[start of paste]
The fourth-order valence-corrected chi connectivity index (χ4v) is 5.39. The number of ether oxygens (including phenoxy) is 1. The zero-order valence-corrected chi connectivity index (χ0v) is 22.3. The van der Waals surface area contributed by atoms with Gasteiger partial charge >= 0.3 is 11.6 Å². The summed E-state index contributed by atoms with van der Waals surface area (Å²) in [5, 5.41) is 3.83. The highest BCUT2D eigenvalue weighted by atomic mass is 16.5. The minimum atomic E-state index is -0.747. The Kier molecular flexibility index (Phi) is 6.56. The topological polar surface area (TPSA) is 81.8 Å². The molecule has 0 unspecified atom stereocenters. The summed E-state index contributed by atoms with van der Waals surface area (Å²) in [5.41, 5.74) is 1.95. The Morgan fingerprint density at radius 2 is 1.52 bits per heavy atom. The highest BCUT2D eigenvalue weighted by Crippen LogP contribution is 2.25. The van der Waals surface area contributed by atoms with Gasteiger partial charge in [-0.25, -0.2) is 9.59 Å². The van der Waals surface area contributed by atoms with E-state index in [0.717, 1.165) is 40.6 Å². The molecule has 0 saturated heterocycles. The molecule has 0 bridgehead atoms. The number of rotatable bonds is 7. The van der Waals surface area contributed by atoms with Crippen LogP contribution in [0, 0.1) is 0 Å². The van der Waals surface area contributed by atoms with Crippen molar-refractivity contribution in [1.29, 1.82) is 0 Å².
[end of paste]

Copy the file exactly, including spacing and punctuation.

The fourth-order valence-corrected chi connectivity index (χ4v) is 5.39. The number of ether oxygens (including phenoxy) is 1. The zero-order valence-corrected chi connectivity index (χ0v) is 22.3. The van der Waals surface area contributed by atoms with Gasteiger partial charge >= 0.3 is 11.6 Å². The summed E-state index contributed by atoms with van der Waals surface area (Å²) in [5, 5.41) is 3.83. The highest BCUT2D eigenvalue weighted by atomic mass is 16.5. The minimum atomic E-state index is -0.747. The Kier molecular flexibility index (Phi) is 6.56. The topological polar surface area (TPSA) is 81.8 Å². The molecule has 0 unspecified atom stereocenters. The summed E-state index contributed by atoms with van der Waals surface area (Å²) in [5.41, 5.74) is 1.95. The Morgan fingerprint density at radius 2 is 1.52 bits per heavy atom. The highest BCUT2D eigenvalue weighted by Crippen LogP contribution is 2.25. The van der Waals surface area contributed by atoms with Gasteiger partial charge in [-0.25, -0.2) is 9.59 Å². The van der Waals surface area contributed by atoms with E-state index in [0.717, 1.165) is 40.6 Å². The molecule has 0 saturated heterocycles. The molecule has 0 bridgehead atoms. The number of rotatable bonds is 7. The van der Waals surface area contributed by atoms with Crippen LogP contribution in [0, 0.1) is 0 Å². The van der Waals surface area contributed by atoms with Crippen molar-refractivity contribution in [1.29, 1.82) is 0 Å².